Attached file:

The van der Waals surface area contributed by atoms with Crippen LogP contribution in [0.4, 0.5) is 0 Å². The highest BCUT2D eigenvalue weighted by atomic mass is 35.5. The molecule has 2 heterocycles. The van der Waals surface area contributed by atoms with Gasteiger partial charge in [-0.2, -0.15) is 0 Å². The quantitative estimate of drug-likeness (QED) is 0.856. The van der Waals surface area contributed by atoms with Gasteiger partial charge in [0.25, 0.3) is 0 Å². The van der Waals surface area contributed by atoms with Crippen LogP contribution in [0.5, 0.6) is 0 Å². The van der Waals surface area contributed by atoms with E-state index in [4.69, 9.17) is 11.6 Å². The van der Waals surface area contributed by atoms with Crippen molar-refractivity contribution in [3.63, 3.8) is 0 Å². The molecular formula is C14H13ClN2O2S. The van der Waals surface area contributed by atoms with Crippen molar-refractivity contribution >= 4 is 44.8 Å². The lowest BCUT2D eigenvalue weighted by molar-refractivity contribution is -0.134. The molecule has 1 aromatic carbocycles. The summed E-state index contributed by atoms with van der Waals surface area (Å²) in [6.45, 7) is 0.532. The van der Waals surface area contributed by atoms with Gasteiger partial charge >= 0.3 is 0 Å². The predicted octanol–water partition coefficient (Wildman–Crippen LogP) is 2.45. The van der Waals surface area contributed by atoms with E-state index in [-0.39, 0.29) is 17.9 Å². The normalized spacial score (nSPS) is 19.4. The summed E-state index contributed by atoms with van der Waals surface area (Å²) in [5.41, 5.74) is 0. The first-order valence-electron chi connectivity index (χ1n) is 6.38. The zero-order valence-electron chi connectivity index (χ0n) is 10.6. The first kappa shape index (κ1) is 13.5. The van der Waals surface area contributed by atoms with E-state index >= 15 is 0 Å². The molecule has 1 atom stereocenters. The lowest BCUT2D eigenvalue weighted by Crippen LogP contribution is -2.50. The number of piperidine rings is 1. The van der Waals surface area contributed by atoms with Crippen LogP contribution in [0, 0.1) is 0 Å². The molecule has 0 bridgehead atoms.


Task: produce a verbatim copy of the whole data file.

The van der Waals surface area contributed by atoms with Crippen LogP contribution in [0.4, 0.5) is 0 Å². The highest BCUT2D eigenvalue weighted by atomic mass is 35.5. The molecule has 2 heterocycles. The van der Waals surface area contributed by atoms with Gasteiger partial charge in [-0.2, -0.15) is 0 Å². The quantitative estimate of drug-likeness (QED) is 0.856. The van der Waals surface area contributed by atoms with Gasteiger partial charge in [0.25, 0.3) is 0 Å². The van der Waals surface area contributed by atoms with Crippen LogP contribution in [0.5, 0.6) is 0 Å². The van der Waals surface area contributed by atoms with E-state index in [4.69, 9.17) is 11.6 Å². The van der Waals surface area contributed by atoms with Crippen molar-refractivity contribution in [3.63, 3.8) is 0 Å². The molecular formula is C14H13ClN2O2S. The van der Waals surface area contributed by atoms with Crippen molar-refractivity contribution >= 4 is 44.8 Å². The lowest BCUT2D eigenvalue weighted by molar-refractivity contribution is -0.134. The molecule has 1 aromatic carbocycles. The summed E-state index contributed by atoms with van der Waals surface area (Å²) in [6.45, 7) is 0.532. The van der Waals surface area contributed by atoms with Gasteiger partial charge >= 0.3 is 0 Å². The predicted octanol–water partition coefficient (Wildman–Crippen LogP) is 2.45. The van der Waals surface area contributed by atoms with E-state index in [-0.39, 0.29) is 17.9 Å². The normalized spacial score (nSPS) is 19.4. The summed E-state index contributed by atoms with van der Waals surface area (Å²) in [5.41, 5.74) is 0. The first-order valence-electron chi connectivity index (χ1n) is 6.38. The zero-order valence-electron chi connectivity index (χ0n) is 10.6. The first kappa shape index (κ1) is 13.5. The van der Waals surface area contributed by atoms with E-state index >= 15 is 0 Å². The molecule has 1 atom stereocenters. The lowest BCUT2D eigenvalue weighted by Crippen LogP contribution is -2.50. The number of piperidine rings is 1. The van der Waals surface area contributed by atoms with Crippen LogP contribution in [0, 0.1) is 0 Å². The molecule has 0 bridgehead atoms.